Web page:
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Japanese Brand Develops Deer Hair-Blended Denim Fabric

Rivet’s 2021 winter issue has dropped! This in-depth issue examines the steps the global denim industry is taking to minimize its impact on the environment, from implementing zero waste production and design processes to establishing greenhouse gas emissions goals aligned with the Paris Agreement.

A Japanese denim brand has developed a method for creating denim enhanced with hair from culled yezo sika deer.

A report from Tokyo-based news agency Kyodo News followed the story of Kunihide Iwamatsu, a hunter and dairy farmer from Hokkaido, Japan tasked with controlling the yezo sika deer population in his community. Rather than waste the deer hides, he tapped Hiroshi Oikawa, owner of Japanese denim label Oikawa Denim, to put the hair to sartorial use. The denim brand, which produces men’s jeans and accessories meant to withstand the changing fashion cycles, was able to produce a product with the fiber.

According to the report, Oikawa experimented with different methods for weaving the fiber into denim while maintaining a soft handfeel, and landed on a process of covering bundles of the hair with thread. The result was a smooth, heat-retaining denim fabric with breathable properties.

Animal-derived products such as wool are sometimes used in denim to achieve a heavier fabric that can help the wearer withstand harsh weather conditions. Isko and Raymond UCO Denim Pvt Ltd are just some of the mills working with wool-blended denim for its thermoregulating qualities and moisture and odor resistance.

Despite the benefits, animal rights organization People for the Ethical Treatment of Animals (PETA) remains committed to persuading brands to drop animal-derived products. The organization has long been an outspoken critic of brands such as Levi’s, which continues to use leather back patches in its jeans. In response to Levi’s latest animal welfare guidelines, the organization submitted a shareholder resolution asking the company to commission a report on the slaughter methods used to procure leather so the organization could determine whether or not they actually measure up to the brand’s new standards.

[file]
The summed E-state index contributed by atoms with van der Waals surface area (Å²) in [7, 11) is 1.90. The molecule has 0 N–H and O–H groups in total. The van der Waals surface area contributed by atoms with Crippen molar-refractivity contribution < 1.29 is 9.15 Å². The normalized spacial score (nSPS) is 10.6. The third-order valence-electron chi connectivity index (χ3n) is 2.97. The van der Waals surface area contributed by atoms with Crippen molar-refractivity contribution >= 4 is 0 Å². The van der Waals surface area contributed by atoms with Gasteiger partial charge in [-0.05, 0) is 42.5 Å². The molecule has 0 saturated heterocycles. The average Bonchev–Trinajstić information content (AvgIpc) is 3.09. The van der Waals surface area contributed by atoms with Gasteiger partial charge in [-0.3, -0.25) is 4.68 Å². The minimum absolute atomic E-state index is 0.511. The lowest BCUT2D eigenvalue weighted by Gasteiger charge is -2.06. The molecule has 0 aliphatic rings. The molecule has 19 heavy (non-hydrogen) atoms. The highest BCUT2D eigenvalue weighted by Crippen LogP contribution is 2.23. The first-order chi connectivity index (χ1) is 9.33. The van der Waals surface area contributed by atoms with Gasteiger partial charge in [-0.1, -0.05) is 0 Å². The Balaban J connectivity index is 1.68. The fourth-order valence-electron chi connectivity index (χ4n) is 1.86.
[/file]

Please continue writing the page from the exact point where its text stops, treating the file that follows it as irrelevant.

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Still, other brands are stepping further away from their use of animal-based materials. Kering, which owns Gucci, Saint Laurent, Bottega Veneta, Balenciaga, Alexander McQueen and other luxury labels, recently announced it will become fur-free beginning in Fall 2022. The fashion conglomerate joins a number of peers that have made similar pledges, such as Prada, Ralph Lauren, Stella McCartney and Tory Burch.

Though previously on the verge of extinction, yezo sika deer are now considered to be a major source of agriculture crop damage: According to the Ministry of Agriculture, Forestry and Fisheries, a Japanese Forestry agency, the animal caused $46 million (5.3 billion yen) in losses in 2019.

“The increase of yezo sika deer is said to be linked to global warming,” Oikawa told the publication. “I hope people think about animal damage and environmental issues when wearing these jeans.”